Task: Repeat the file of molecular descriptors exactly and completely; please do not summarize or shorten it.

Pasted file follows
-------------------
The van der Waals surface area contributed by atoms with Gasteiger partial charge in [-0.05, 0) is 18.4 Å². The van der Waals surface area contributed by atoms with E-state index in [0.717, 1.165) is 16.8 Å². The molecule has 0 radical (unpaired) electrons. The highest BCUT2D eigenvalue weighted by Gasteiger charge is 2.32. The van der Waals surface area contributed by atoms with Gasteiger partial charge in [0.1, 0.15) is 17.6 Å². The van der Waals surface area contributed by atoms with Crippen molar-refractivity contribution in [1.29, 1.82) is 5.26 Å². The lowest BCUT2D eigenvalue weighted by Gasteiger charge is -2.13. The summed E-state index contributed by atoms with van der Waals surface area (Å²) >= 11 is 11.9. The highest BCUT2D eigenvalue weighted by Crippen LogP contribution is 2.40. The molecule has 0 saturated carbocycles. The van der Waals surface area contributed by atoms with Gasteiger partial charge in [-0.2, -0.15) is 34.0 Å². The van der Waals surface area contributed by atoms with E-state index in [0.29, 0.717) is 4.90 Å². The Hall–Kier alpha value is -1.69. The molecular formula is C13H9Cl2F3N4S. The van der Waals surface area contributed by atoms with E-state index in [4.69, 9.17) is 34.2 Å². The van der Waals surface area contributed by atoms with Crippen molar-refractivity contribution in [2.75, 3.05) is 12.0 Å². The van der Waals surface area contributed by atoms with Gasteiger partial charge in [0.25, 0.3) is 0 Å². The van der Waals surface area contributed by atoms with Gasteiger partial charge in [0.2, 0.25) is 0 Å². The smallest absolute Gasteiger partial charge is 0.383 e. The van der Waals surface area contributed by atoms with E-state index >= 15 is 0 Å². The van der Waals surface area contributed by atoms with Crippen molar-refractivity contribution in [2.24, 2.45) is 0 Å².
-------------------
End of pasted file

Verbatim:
The van der Waals surface area contributed by atoms with Gasteiger partial charge in [-0.05, 0) is 18.4 Å². The van der Waals surface area contributed by atoms with E-state index in [0.717, 1.165) is 16.8 Å². The molecule has 0 radical (unpaired) electrons. The highest BCUT2D eigenvalue weighted by Gasteiger charge is 2.32. The van der Waals surface area contributed by atoms with Gasteiger partial charge in [0.1, 0.15) is 17.6 Å². The van der Waals surface area contributed by atoms with Crippen molar-refractivity contribution in [1.29, 1.82) is 5.26 Å². The lowest BCUT2D eigenvalue weighted by Gasteiger charge is -2.13. The summed E-state index contributed by atoms with van der Waals surface area (Å²) >= 11 is 11.9. The highest BCUT2D eigenvalue weighted by Crippen LogP contribution is 2.40. The molecule has 0 saturated carbocycles. The van der Waals surface area contributed by atoms with Gasteiger partial charge in [-0.2, -0.15) is 34.0 Å². The van der Waals surface area contributed by atoms with E-state index in [0.29, 0.717) is 4.90 Å². The Hall–Kier alpha value is -1.69. The molecular formula is C13H9Cl2F3N4S. The van der Waals surface area contributed by atoms with E-state index in [4.69, 9.17) is 34.2 Å². The van der Waals surface area contributed by atoms with Crippen molar-refractivity contribution in [2.75, 3.05) is 12.0 Å². The van der Waals surface area contributed by atoms with Gasteiger partial charge in [0.25, 0.3) is 0 Å². The van der Waals surface area contributed by atoms with Gasteiger partial charge in [0.2, 0.25) is 0 Å². The smallest absolute Gasteiger partial charge is 0.383 e. The van der Waals surface area contributed by atoms with E-state index >= 15 is 0 Å². The van der Waals surface area contributed by atoms with Crippen molar-refractivity contribution in [2.24, 2.45) is 0 Å².